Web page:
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In photography circles, it's not at all uncommon to hear people talk of new camera gear more than they talk about photography. You may think this is an affliction suffered only by digital shooters who are faced with a never-ending succession of newer and better cameras, but that isn't true. Us film shooters are just as susceptible to the onset of GAS (gear acquisition syndrome), however it manifests itself differently. There aren't many new cameras to lust after, but there is a vast supply and variety of old cameras to be found at used camera stores, pawn shops, consignment stores, flea markets, thrift stores, antique shops, auction houses, estate sales...
A couple of weekends ago, my wife and I visited a local antiques mall. My mission: see if there were any interesting cameras. There were. Frankly, much of it seemed overpriced. I wasn't interested in anything which takes obsolete, hard to find film because whatever I find is intended to be a "user" camera at least sometimes, and bar ...
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It would be entirely reasonable to say that I'm not really an outdoors person, historically speaking. Much of my later childhood was spent hunched over a computer, squinting at a fuzzy TV screen in a darkened room, blattering out line after line of BASIC for my experiments in back-room software engineering. I made that a college education, then a career which has now lasted over 15 years, and when I went home from work, I killed time by...sitting at a computer.
I didn't get out much, really.
Photography, and particularly my tendency toward landscapes, has forced me to re-assess my former aversion to the outdoors. It's hard to get a compelling landscape photo when you're keeping your couch warm, after all, and sitting around watching TV or posting to internet forums isn't making me feel like a fulfilled human being. This has meant doing things that I'm largely unaccustomed to, such as hiking along narrow woodland trails in the heat and humidity of a Virginia summer with camera equipme ...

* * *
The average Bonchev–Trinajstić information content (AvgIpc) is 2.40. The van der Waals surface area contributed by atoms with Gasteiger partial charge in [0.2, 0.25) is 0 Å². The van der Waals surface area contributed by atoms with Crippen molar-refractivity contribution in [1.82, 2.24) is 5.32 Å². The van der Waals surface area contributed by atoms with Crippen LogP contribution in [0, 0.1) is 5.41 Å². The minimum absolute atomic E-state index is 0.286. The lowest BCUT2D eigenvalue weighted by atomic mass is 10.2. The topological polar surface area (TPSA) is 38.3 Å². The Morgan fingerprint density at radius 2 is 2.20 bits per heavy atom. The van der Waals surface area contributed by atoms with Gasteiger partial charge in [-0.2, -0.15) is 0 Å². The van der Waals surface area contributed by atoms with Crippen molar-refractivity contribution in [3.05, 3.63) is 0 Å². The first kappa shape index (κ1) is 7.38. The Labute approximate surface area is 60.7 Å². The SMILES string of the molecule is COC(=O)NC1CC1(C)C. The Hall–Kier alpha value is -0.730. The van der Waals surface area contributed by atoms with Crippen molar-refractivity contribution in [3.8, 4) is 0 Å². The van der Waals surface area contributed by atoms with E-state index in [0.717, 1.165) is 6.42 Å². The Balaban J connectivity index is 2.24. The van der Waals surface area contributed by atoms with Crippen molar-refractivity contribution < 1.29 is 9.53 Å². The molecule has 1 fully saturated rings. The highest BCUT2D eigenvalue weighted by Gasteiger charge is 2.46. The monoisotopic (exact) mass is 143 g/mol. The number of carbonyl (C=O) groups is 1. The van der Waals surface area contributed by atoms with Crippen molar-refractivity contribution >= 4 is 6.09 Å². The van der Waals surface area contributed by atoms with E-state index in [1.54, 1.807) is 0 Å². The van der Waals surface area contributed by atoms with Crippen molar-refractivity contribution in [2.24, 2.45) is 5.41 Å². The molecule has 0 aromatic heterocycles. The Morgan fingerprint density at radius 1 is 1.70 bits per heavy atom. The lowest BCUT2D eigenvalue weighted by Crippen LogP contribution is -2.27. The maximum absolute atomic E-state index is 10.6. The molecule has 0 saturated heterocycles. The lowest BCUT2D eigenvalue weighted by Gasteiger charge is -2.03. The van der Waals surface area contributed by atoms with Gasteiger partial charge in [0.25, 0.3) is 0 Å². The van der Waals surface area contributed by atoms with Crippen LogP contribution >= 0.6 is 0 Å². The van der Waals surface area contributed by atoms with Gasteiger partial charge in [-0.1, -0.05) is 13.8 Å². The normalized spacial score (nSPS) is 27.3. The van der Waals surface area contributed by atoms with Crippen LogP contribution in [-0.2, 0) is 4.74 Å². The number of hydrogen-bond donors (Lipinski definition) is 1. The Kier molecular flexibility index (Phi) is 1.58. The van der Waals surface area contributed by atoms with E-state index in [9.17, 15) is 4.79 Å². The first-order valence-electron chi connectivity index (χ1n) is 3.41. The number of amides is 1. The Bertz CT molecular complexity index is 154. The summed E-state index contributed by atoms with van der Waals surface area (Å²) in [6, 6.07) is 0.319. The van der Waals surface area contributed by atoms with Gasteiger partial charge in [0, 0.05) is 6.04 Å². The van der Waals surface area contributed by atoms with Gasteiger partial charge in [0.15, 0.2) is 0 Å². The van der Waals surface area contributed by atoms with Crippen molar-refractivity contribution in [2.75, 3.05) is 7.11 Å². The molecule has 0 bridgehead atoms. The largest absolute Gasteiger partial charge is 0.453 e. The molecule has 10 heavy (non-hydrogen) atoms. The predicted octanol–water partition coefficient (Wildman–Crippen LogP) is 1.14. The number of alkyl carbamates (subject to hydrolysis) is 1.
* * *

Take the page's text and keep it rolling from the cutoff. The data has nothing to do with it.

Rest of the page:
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Earlier in the summer, I had a Sunday morning opportunity to spend a couple of hours in Lynchburg, Virginia, about an hour east of where I live. It's not really somewhere that I'd have put high on my list of places to spend time with a camera, if I'm being honest, but circumstance put me there for a morning.
I planned ahead and decided to go for a walk along the James River. I opted for the 1959-vintage Yashica A twin-lens reflex, tripod mounted as my camera for the trip, ably assisted by the Gossen Luna Pro F meter, some Ilford FP4+ film and my usual contrast filters.
Sometimes, plans don't quite work as you expected, and sometimes those plans-gone-awry turn out to be better than you'd intended. I never did find out how to get to the river, but I did explore what turned out to be a rather large public park, with some very characterful old trees (what is it about square format and trees?) and a bonus railway locomotive.
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